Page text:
The company has been completely down for 5 days now, nobody can work, where it can be done manually it happens, but those are not the business critical issues. Meanwhile, external IT experts have been brought in because this was beyond the IT department's capabilities. Unfortunately, that was only possible from Monday because they could not reach anyone over the weekend. The company lawyer immersed himself in the whole story but actually mainly wondered what to do in this case; he too was looking for more specialised help. Eventually, after much deliberation, the hackers are contacted, the amount can be negotiated a bit more, and after receiving the ransom, the decryption key is passed on with which they can get to work restoring everything. That puts the company together with the external IT partner for another 3 days....
Shoes, the end of a life's work
The final bill is very heavy :
- Company 8 days inactive
- All employees inactive
- Reputation damage
- Lost profits
- High cost external IT firm investigation
- High cost external IT firm restore data
- High cost legal services
- Lawsuit from a customer who feels he suffered irreparable damage due to not delivering the ordered goods on time
The costs ran so high, customer and supplier confidence was gone so a drop in orders and no suppliers left where to order their materials, so the well-secured company was declared bankrupt after 6 months.
A more than dramatic outcome, the end of a life's work.... And all because of shoes...
Suppose the company was insured for cyber incidents with the Cybercontract policy, what would the final bill be?
- One could have immediately called the 24/7 CyberContract hotline
- That hotline immediately puts IT experts to work who arrive on site, perform forensic services, name the problem and propose a plan of action.
- In parallel, the same hotline activates the legal services, which consider whether to talk to the hackers, whether this story should be made known to the authorities and what communication should be made with the outside world in order to reassure customers and suppliers.
- The amount of the ransomware had been paid faster owing to the conclusive conclusion of the IT services who found that there was no other option.
- The company had not been out of operation for eight days but two after which it could resume its most business-critical business.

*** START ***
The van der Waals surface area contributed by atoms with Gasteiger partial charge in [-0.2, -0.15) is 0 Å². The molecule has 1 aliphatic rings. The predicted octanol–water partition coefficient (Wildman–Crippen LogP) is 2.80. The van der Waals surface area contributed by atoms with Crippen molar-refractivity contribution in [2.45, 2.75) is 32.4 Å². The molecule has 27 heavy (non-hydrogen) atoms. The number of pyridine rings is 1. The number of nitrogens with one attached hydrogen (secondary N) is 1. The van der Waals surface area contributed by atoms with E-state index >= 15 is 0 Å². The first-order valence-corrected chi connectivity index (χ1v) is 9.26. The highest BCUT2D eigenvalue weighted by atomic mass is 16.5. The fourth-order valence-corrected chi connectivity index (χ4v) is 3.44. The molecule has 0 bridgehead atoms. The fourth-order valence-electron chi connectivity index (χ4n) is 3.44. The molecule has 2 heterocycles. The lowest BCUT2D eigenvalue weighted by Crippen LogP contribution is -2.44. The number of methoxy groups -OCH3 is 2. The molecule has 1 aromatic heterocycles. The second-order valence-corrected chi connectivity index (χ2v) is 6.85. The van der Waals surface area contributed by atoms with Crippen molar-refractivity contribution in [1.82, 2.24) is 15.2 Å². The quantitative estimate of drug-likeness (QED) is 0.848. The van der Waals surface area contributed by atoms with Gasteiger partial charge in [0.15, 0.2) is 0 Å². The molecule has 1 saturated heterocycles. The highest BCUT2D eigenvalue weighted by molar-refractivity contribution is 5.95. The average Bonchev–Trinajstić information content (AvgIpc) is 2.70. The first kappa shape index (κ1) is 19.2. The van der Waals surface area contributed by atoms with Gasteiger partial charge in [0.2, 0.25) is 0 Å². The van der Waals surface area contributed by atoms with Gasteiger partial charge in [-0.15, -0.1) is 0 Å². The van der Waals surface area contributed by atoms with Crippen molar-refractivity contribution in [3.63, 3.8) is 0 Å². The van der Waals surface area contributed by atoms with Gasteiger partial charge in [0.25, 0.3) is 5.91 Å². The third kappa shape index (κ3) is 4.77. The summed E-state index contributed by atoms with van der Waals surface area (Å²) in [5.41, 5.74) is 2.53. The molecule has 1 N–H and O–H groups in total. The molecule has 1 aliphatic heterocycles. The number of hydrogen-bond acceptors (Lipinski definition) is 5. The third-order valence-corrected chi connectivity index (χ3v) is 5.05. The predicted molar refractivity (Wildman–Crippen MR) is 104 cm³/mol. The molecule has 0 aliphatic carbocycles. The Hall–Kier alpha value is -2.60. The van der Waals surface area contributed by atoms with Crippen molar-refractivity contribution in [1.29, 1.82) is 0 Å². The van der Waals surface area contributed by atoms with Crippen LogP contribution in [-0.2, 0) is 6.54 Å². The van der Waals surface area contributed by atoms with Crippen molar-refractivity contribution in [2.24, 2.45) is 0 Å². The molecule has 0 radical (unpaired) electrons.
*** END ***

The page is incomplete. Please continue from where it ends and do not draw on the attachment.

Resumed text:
- Both the costs of IT services and legal services would have been covered by the policy; both investigative work, and negotiating with the extortionists, and restoration of reputational damage, and reconstitution of data.
- Paying the ransom claim should not have come out of the company's pocket
- The lawsuit brought by a customer might have been avoided because the case would have been resolved much faster, but should that still have happened legal aid would have more than served its purpose.
- Moreover, the loss of profit in this story was also covered!
Are we saying that you need to take out cyber insurance to easily pay ransom to extortionists? No, on the contrary, those are the exceptions.
But what is clear:
- is that business continuity would be sought optimally from the moment of notification to avoid further tragedies
- that experts in the field could have taken the right decisions much faster
- that the company would not have gone bankrupt
What you want as a business leader in such a situation is above all to know where to go. After all, situations like this fire questions from all directions that you yourself have no answers to. That's when you want to be helped.
So the question is: your company car will be insured from day 1 without questions. Why wouldn't you want to do that for your business continuity?
The message is that you need to keep up your efforts on security awareness, humans are and will always be the weakest link in your company's security.
Be paranoid when you click on a link, think before you install something, always be alert. Even if you think you are safe, 100% safe does not exist. And if you are safe, others are not.
Think about how you get into your car; first you put your seatbelt on. Do you do that because you think "today I'm not going to drive safely"? No, you are protecting yourself from possible unexpected mistakes made by yourself or others. And that is precisely why it is so important to have insurance.